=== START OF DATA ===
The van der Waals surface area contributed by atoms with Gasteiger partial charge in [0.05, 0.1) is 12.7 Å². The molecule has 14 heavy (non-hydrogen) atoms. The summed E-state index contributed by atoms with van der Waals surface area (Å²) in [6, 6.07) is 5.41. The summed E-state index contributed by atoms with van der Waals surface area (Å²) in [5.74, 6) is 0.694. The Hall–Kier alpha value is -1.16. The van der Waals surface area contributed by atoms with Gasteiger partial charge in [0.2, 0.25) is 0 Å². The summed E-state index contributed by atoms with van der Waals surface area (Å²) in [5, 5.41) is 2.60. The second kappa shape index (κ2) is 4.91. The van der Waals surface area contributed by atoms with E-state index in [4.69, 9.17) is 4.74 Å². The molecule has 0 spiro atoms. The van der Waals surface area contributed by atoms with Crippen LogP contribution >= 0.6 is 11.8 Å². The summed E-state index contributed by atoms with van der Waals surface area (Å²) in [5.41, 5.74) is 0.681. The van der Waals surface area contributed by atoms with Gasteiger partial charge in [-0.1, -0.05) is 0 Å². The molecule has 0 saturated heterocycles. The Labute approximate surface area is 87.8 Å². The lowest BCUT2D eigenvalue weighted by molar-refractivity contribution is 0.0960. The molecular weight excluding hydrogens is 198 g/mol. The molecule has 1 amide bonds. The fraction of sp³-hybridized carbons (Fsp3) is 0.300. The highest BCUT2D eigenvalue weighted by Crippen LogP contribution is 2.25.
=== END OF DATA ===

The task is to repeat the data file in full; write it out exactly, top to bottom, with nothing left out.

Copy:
The van der Waals surface area contributed by atoms with Gasteiger partial charge in [0.05, 0.1) is 12.7 Å². The molecule has 14 heavy (non-hydrogen) atoms. The summed E-state index contributed by atoms with van der Waals surface area (Å²) in [6, 6.07) is 5.41. The summed E-state index contributed by atoms with van der Waals surface area (Å²) in [5.74, 6) is 0.694. The Hall–Kier alpha value is -1.16. The van der Waals surface area contributed by atoms with Gasteiger partial charge in [0.2, 0.25) is 0 Å². The summed E-state index contributed by atoms with van der Waals surface area (Å²) in [5, 5.41) is 2.60. The second kappa shape index (κ2) is 4.91. The van der Waals surface area contributed by atoms with E-state index in [4.69, 9.17) is 4.74 Å². The molecule has 0 spiro atoms. The van der Waals surface area contributed by atoms with Crippen LogP contribution >= 0.6 is 11.8 Å². The summed E-state index contributed by atoms with van der Waals surface area (Å²) in [5.41, 5.74) is 0.681. The van der Waals surface area contributed by atoms with Gasteiger partial charge in [-0.1, -0.05) is 0 Å². The molecule has 0 saturated heterocycles. The Labute approximate surface area is 87.8 Å². The lowest BCUT2D eigenvalue weighted by molar-refractivity contribution is 0.0960. The molecular weight excluding hydrogens is 198 g/mol. The molecule has 1 amide bonds. The fraction of sp³-hybridized carbons (Fsp3) is 0.300. The highest BCUT2D eigenvalue weighted by Crippen LogP contribution is 2.25.